Some of the recordings involved eerie crying and wailing, while others blared clear messages targeted at the enemy soldiers. One particular message featured a deceased Vietnamese man warning his comrades to run away and stop fighting: “My friends, I come back to let you know that I am dead! I am dead! It’s Hell, Hell! It is a senseless death! How senseless! Senseless! But when I realized the truth, it was too late. Too late. Friends, while you are still alive, there is still a chance you will be reunited with your love ones. Do you hear what I say? Go home! Go home, my friends! Hurry! Hurry! If not, you will end up like me. Go home my friends before it is too late. Go home! Go home my friends!” Imagine hearing this in the middle of the night coming from the dark, dense jungle… Terrifying! Especially if you have no concept of the technology being used against you.
Here is an example of one of the Wandering Soul recordings!
Operation Wandering Soul’s success is largely unknown. The American military knew that the recordings must have had some effect on the North Vietnamese because when they would play the recordings, they would receive random weapon fire in their general direction. Shortly after the operation began, they also discovered that local farmers who had heard the broadcast were too afraid to work in the fields near the broadcast locations, fearful that they would disturb the anguished wandering souls. If the Viet Cong were in the area, they likely also felt fear and may have retreated due to the ominous and terrifying noises.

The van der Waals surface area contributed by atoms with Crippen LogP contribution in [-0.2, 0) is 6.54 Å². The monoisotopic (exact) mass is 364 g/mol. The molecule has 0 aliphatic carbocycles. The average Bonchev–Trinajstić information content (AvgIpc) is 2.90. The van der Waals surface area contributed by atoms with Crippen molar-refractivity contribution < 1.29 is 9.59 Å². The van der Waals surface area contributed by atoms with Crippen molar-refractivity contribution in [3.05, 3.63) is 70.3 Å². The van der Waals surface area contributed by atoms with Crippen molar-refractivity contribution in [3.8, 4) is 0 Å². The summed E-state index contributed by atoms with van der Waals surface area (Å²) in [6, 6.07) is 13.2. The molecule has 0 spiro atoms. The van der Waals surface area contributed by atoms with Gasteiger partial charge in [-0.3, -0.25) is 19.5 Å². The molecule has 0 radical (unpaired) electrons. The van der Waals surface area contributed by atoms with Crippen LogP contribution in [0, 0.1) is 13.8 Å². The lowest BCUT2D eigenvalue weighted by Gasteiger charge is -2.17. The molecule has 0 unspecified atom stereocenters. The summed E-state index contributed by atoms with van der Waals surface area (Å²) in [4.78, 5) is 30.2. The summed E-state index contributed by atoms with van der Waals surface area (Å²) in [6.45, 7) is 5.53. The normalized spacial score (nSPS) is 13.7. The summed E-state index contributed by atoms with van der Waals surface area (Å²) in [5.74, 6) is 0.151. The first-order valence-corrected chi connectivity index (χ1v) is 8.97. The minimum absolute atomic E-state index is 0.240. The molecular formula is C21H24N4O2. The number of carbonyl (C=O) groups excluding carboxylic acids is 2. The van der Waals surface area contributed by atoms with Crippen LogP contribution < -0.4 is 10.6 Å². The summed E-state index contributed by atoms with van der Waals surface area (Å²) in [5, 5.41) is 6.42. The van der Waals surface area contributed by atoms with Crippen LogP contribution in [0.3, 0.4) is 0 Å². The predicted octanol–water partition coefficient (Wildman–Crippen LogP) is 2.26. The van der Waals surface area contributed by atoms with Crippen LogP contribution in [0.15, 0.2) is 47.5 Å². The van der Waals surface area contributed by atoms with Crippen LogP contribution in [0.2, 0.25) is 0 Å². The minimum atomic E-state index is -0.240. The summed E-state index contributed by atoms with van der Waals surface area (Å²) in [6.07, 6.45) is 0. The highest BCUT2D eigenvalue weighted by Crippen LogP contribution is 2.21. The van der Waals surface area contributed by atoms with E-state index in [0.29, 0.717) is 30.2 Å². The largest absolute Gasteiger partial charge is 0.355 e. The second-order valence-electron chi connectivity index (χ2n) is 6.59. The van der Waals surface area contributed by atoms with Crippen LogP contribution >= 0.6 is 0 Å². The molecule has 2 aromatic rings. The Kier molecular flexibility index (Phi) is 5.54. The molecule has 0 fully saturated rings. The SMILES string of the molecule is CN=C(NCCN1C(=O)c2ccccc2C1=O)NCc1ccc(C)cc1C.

The operation also had several unintended consequences which were counter-productive to the operation’s original objective. One unintended consequence was that the recordings also worked on friendly villagers and South Vietnamese soldiers who heard the broadcasts. The recordings terrified friendlies and made them hesitant to engage the enemy. The recordings supposedly also terrified many American soldiers who heard them. Another unintended consequence was that the recordings actually rallied the Viet Cong and North Vietnamese soldiers to continue fighting against the American and South Vietnamese forces. According to a former North Vietnamese soldier who heard the sounds first-hand; the recordings definitely affected the morale of the North Vietnamese soldiers, but afterwards made them more determined to fight.
After a few weeks of playing the recordings, it seems the North Vietnamese eventually realized that they were hearing the recordings from a helicopter and began returning fire. Considering the aim of the operation was to scare away and attempt to convert the Viet Cong and not have American soldiers be fired upon, it is reasonable to classify Operation Wandering Soul as ineffective and unsuccessful.
Operation Wandering Soul reminds us that military operations don’t have to rely on physical conflict, but instead can target the mind and religion of the enemy. Like Sun Tzu said in The Art of War, “all warfare is based on deception”. This operation goes to show the lengths at which the United States military was willing to go to win the Vietnam War. They were willing to use an entire nation’s spiritual belief as a weapon against them. As strange and as villainous as this operation sounds, it’s not the craziest operation the United States military has ever attempted!